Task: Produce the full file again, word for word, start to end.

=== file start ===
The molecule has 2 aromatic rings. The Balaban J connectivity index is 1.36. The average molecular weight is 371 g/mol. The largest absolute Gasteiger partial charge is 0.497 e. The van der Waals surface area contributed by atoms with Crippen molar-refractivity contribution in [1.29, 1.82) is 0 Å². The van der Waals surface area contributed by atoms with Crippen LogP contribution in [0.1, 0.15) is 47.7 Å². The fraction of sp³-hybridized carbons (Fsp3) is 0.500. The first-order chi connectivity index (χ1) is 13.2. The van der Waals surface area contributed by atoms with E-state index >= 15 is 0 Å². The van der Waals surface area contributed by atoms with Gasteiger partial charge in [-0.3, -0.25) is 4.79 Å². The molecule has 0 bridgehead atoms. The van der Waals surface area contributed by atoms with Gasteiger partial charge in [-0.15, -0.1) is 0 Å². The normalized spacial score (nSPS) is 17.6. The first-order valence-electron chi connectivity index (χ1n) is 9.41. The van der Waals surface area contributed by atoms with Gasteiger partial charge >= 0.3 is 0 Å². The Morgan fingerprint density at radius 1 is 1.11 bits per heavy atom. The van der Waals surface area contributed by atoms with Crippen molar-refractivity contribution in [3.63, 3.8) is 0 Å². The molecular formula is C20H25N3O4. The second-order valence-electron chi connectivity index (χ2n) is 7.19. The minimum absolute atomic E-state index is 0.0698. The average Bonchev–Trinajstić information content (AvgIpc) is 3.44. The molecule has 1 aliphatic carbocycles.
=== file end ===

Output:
The molecule has 2 aromatic rings. The Balaban J connectivity index is 1.36. The average molecular weight is 371 g/mol. The largest absolute Gasteiger partial charge is 0.497 e. The van der Waals surface area contributed by atoms with Crippen molar-refractivity contribution in [1.29, 1.82) is 0 Å². The van der Waals surface area contributed by atoms with Crippen LogP contribution in [0.1, 0.15) is 47.7 Å². The fraction of sp³-hybridized carbons (Fsp3) is 0.500. The first-order chi connectivity index (χ1) is 13.2. The van der Waals surface area contributed by atoms with E-state index >= 15 is 0 Å². The van der Waals surface area contributed by atoms with Gasteiger partial charge in [-0.3, -0.25) is 4.79 Å². The molecule has 0 bridgehead atoms. The van der Waals surface area contributed by atoms with Gasteiger partial charge in [-0.15, -0.1) is 0 Å². The normalized spacial score (nSPS) is 17.6. The first-order valence-electron chi connectivity index (χ1n) is 9.41. The van der Waals surface area contributed by atoms with Gasteiger partial charge >= 0.3 is 0 Å². The Morgan fingerprint density at radius 1 is 1.11 bits per heavy atom. The van der Waals surface area contributed by atoms with Crippen molar-refractivity contribution in [3.63, 3.8) is 0 Å². The molecular formula is C20H25N3O4. The second-order valence-electron chi connectivity index (χ2n) is 7.19. The minimum absolute atomic E-state index is 0.0698. The average Bonchev–Trinajstić information content (AvgIpc) is 3.44. The molecule has 1 aliphatic carbocycles.